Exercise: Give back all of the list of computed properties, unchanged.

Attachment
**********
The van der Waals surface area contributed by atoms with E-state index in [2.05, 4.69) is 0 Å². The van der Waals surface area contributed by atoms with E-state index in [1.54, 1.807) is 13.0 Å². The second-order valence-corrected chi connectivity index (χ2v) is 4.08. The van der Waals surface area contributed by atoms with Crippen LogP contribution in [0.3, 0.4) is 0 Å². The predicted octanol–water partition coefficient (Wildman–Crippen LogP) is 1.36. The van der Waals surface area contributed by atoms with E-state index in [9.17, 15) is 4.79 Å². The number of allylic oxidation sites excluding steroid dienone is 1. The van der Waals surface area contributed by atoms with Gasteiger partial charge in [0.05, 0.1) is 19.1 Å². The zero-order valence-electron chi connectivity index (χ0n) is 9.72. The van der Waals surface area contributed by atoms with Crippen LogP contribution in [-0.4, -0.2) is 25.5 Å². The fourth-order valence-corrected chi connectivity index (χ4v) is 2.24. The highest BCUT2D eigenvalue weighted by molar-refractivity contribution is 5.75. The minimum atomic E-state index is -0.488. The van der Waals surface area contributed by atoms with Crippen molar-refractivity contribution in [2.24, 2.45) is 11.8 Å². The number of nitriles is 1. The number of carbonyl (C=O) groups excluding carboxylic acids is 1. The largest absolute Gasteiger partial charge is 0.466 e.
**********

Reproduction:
The van der Waals surface area contributed by atoms with E-state index in [2.05, 4.69) is 0 Å². The van der Waals surface area contributed by atoms with E-state index in [1.54, 1.807) is 13.0 Å². The second-order valence-corrected chi connectivity index (χ2v) is 4.08. The van der Waals surface area contributed by atoms with Crippen LogP contribution in [0.3, 0.4) is 0 Å². The predicted octanol–water partition coefficient (Wildman–Crippen LogP) is 1.36. The van der Waals surface area contributed by atoms with E-state index in [9.17, 15) is 4.79 Å². The number of allylic oxidation sites excluding steroid dienone is 1. The van der Waals surface area contributed by atoms with Gasteiger partial charge in [0.05, 0.1) is 19.1 Å². The zero-order valence-electron chi connectivity index (χ0n) is 9.72. The van der Waals surface area contributed by atoms with Crippen LogP contribution in [-0.4, -0.2) is 25.5 Å². The fourth-order valence-corrected chi connectivity index (χ4v) is 2.24. The highest BCUT2D eigenvalue weighted by molar-refractivity contribution is 5.75. The minimum atomic E-state index is -0.488. The van der Waals surface area contributed by atoms with Crippen molar-refractivity contribution in [2.24, 2.45) is 11.8 Å². The number of nitriles is 1. The number of carbonyl (C=O) groups excluding carboxylic acids is 1. The largest absolute Gasteiger partial charge is 0.466 e.